Glasgow au­thor hopes to pen a glo­ri­ous new chap­ter of Scots at the Eu­ros

Evening Times - - SPORT - Stewart Fisher

STEVE CLARKE isn’t the only Scots­man hop­ing to write a glo­ri­ous new chap­ter of this na­tion’s in­volve­ment in the Euro­pean Cham­pi­onships in the next six months. It just so hap­pens that Richard Keir, a Glasgow-based his­to­rian and foot­ball statis­ti­cian, is mid­way through an epic sta­tis­ti­cal trawl through the con­ti­nent’s ma­jor na­tions com­pe­ti­tion.

While Part 2 of ‘The Euro­pean Cham­pi­onships: A Com­plete His­tory’, cov­er­ing the years 1980 to 1992 (in­clud­ing our first ap­pear­ance at the finals) re­cently hit book­shelves, pub­lished by Rowan Vale books, the idea is ac­tu­ally con­ceived as a four-part se­ries and Keir has his fin­gers crossed for some juicy Scot­tish in­volve­ment to get his teeth into for his fu­ture vol­umes.

Did you know, for in­stance, that Scot­land played no part in the first two run­nings of this com­pe­ti­tion, in 1960 and 1964, only deign­ing to en­ter the com­pe­ti­tion in qual­i­fy­ing for the 1968 finals in Italy?

Or that our first goalscorer was De­nis Law, a late equaliser in our first qual­i­fy­ing re­sult, which was a 1-1 draw in Cardiff? And that our fa­mous 3-2 win against re­cent World Cham­pi­ons England at Wem­b­ley was in fact part of a failed qual­i­fi­ca­tion at­tempt for those 1968 finals?

With just one of the home na­tions per­mit­ted to qual­ify for what was only a four-team finals back then, the home in­ter­na­tional cham­pi­onships of 1966-67 and 1967-68 com­prised the qual­i­fi­ca­tion group and a 1-1 draw against the Auld En­emy at Ham­p­den in 1968 (Richard as­sures me that Celtic’s Yogi Hughes was on tar­get for Scot­land with Martin Peters notch­ing for England) meant Sir Alf Ram­sey’s men qual­i­fied in our stead.

Plus ca change, as the French might say. Cer­tainly, there were no cushy Na­tions League play­offs back then to get in via the back door.

Keir, whose first pub­lished book was an ex­haus­tive his­tory of the Scot­land na­tional team’s stats – a kind of Google be­fore Google ex­isted for Scot­tish foot­ball jour­nal­ists – has made it his mis­sion to doc­u­ment this com­pe­ti­tion in ex­haus­tive de­tail, trac­ing the growth of a com­pe­ti­tion which has grown from four teams to eight in 1980, 16 for Euro ’96, and now 24.

It is a process which has in­volved con­tact­ing for­eign as­so­ci­a­tions, reach­ing out to Uefa, track­ing down DVDs of full matches to watch them all with mod­ern eyes. For the record, he is just seven matches away from com­plet­ing a re­peat view­ing of Euro 1996, sourc­ing info for the third vol­ume, which will hope­fully make an ap­pear­ance some­time next year. That means he is al­ready way past the trauma of Gary McAl­lis­ter’s missed penalty and Paul Gas­coigne’s late sucker punch, not to men­tion David Sea­man con­ced­ing the late goal which ren­dered Ally McCoist’s win­ner against Switzer­land aca­demic.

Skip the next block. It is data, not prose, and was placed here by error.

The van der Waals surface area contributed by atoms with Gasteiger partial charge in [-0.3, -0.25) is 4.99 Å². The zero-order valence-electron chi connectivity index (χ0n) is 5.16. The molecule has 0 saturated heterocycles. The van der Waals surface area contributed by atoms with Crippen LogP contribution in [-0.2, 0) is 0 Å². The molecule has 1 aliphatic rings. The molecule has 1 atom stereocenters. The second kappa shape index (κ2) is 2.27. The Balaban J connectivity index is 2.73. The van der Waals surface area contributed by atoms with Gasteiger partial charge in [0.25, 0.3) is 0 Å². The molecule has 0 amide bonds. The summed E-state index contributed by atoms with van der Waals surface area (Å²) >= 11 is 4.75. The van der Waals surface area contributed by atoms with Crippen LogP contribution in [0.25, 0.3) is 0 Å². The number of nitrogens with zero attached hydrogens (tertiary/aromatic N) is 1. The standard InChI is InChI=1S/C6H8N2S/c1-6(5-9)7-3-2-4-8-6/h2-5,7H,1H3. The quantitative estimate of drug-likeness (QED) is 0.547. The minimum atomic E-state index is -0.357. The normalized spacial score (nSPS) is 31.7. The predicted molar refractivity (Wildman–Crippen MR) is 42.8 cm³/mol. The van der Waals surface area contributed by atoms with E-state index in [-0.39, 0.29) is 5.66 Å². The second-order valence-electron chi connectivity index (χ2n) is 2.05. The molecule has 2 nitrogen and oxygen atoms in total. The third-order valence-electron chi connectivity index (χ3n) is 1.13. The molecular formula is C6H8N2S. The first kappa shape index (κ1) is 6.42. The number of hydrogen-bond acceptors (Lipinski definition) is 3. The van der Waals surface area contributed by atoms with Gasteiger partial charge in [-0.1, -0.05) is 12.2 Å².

Cou­pled with the anom­aly of a 3-0 win against the CIS (pic­tured above, Rus­sia ap­peared un­der the ban­ner of the Com­mon­wealth of In­de­pen­dent States in 1992) as our only two wins in the group stages.

“When I was very young, I would com­pile foot­ball scores way back in the day,” ex­plains Keir, who has made a re­turn to the ranks of the Tar­tan Army re­cently af­ter tak­ing a few years off. “So when I started do­ing the Scot­land book, I used to go into the Mitchell Li­brary, look at all the news­pa­per re­ports, look­ing at the mi­cro­film when I was off on a Satur­day, look­ing at notes and tak­ing down the team lines.

“The Scot­land book took about eight years to com­plete,” he added. “I sent a syn­op­sis in to pub­lish­ers and one got back to me. I ba­si­cally started writ­ing the Euro­pean Cham­pi­onship stats about four or five years ago. I was hop­ing to do it all in one book, but the pub­lish­ers said due to the width of it, it was bet­ter to split it. Some of the info has been hard to track down but for the finals matches, I have been get­ting DVDs from a cou­ple of com­pa­nies and writ­ing re­ports.”

For most of its ex­is­tence, it was un­der­stand­able if Scot­land didn’t reach these con­ti­nen­tal finals; that ex­cuse no longer holds wa­ter. If the com­pli­ca­tions of it all will be­come clear at to­day’s play-off draw, when Clarke will find his side paired against Bul­garia, Is­rael, Ro­ma­nia or Hun­gary in a one-off Ham­p­den semi-fi­nal on March 26, and learn whether we will be host­ing Ser­bia or Nor­way or go­ing to their place, Keir would love to have a spe­cial in­ter­est in the 2020 com­pe­ti­tion.

“It [the ex­pan­sion of the tour­na­ment] is prob­a­bly a good thing in a way,” he said. “It gives some of the lesser teams a chance to get the tour­na­ments so it is good in that re­spect. There are a lot of peo­ple against it, who feel it should be more elite. But the Cham­pi­ons League is just so elit­ist now, it is such a closed shop even to some quite big clubs now. And they are try­ing to make it even more closed.

“I will be watch­ing the Euro­pean Cham­pi­onships closely in any case, just a bit more closely if Scot­land can make it. Hope­fully if we do make it, it might spark a bit more in­ter­est and sales!”

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